Since it’s my first blog post I’ll just give a brief overview of my internship project. Over the next four-six weeks I’ll be working with St. Anne’s, a charity based in Leeds that provides a range of services to vulnerable groups in society, from the homeless to people with learning disabilities. My project involves working with St. Anne’s to screen groups of people for cognitive impairment, linked to ARBD – Alcohol Related Brain Damage.
ARBD is an umbrella term for various symptoms associated with physical damage to the brain, caused by both the toxic effects of alcohol and vitamin deficiencies that accompany its long-term use. At present, very little is known about the prevalence and severity of this condition in vulnerable groups, such as those with a history of alcohol and substance abuse. The aim of my project is to identify possible cases of cognitive impairment through screening volunteers at a homeless hostel for men, and a breakfast club for homeless men and women, and use this data to examine the incidence of ARBD among these groups. My project is a kind of pilot study, to see if there is a need for more widespread screening for ARBD, or a service in Leeds (and, potentially, around the UK) to help these people.
My first day started with a meeting at Holdforth Court – a homeless hostel for men run by St. Anne’s – with some members of the St. Anne’s team. It’s hard for me to put myself in the shoes of some of the people I will be screening; most of them are homeless and many are alcohol-dependent, so it was important to discuss how I was going to approach the topic of screening with these people.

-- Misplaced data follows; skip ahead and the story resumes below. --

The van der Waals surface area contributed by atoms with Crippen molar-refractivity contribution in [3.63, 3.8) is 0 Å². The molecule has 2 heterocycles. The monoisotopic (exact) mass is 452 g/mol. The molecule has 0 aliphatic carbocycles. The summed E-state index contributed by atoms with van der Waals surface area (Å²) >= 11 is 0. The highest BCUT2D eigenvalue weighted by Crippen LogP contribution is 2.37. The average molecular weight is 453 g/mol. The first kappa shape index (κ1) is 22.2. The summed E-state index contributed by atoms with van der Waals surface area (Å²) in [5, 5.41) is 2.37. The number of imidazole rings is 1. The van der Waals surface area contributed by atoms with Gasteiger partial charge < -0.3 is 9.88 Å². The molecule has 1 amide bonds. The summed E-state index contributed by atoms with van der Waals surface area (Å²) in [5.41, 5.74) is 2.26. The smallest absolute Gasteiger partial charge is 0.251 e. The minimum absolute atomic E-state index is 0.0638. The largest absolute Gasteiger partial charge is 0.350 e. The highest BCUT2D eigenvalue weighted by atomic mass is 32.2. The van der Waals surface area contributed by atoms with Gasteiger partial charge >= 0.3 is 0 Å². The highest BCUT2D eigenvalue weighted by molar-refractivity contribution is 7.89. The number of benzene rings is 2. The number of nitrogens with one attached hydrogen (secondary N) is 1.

The screening tool I’ll be using (the Montreal Cognitive Assessment) consists of some questions to assess various cognitive domains (excuse the jargon!). Often, people with a history of long-term substance abuse do have impaired cognitive function and problems with their memory, so you can imagine that it’s a sensitive subject. Myself and the St. Anne’s team spent some time deciding how I’ll approach the subject with their service users (more jargon!), and we agreed that over the next week I’ll spend some time at Holdforth Court and a breakfast club run for homeless people just socializing with the service users. It’s important that they feel comfortable enough with me to allow me to perform the screen, so I’ll be spending some time just getting to know them.
At the moment I’m feeling pretty excited about the project, although I am nervous about doing something so different from usual life at Imperial! It’ll be nice to actually get out there and interact with the service users on a personal level, and to hopefully be able to help any that do show signs of cognitive impairment.
My internship took another surprising turn when we were trying to come up with ways to encourage people to attend the screening sessions, and it looks like I’m going to be putting my baking skills to the test! I’m going to (attempt) to whip up some cakes to entice people to be screened, although the staff at St. Anne’s of course have to sample them first! I never expected my internship to involved my culinary skills, but that’s what I think I’m going to enjoy so much about this project – it’s constantly adapting and presenting me with new challenges.
For the rest of the day I’ve been designing some posters to put up around Holdforth Court explaining what I’m doing and why, hopefully to encourage people to volunteer to be screened. I’ll keep you updated on how it all goes!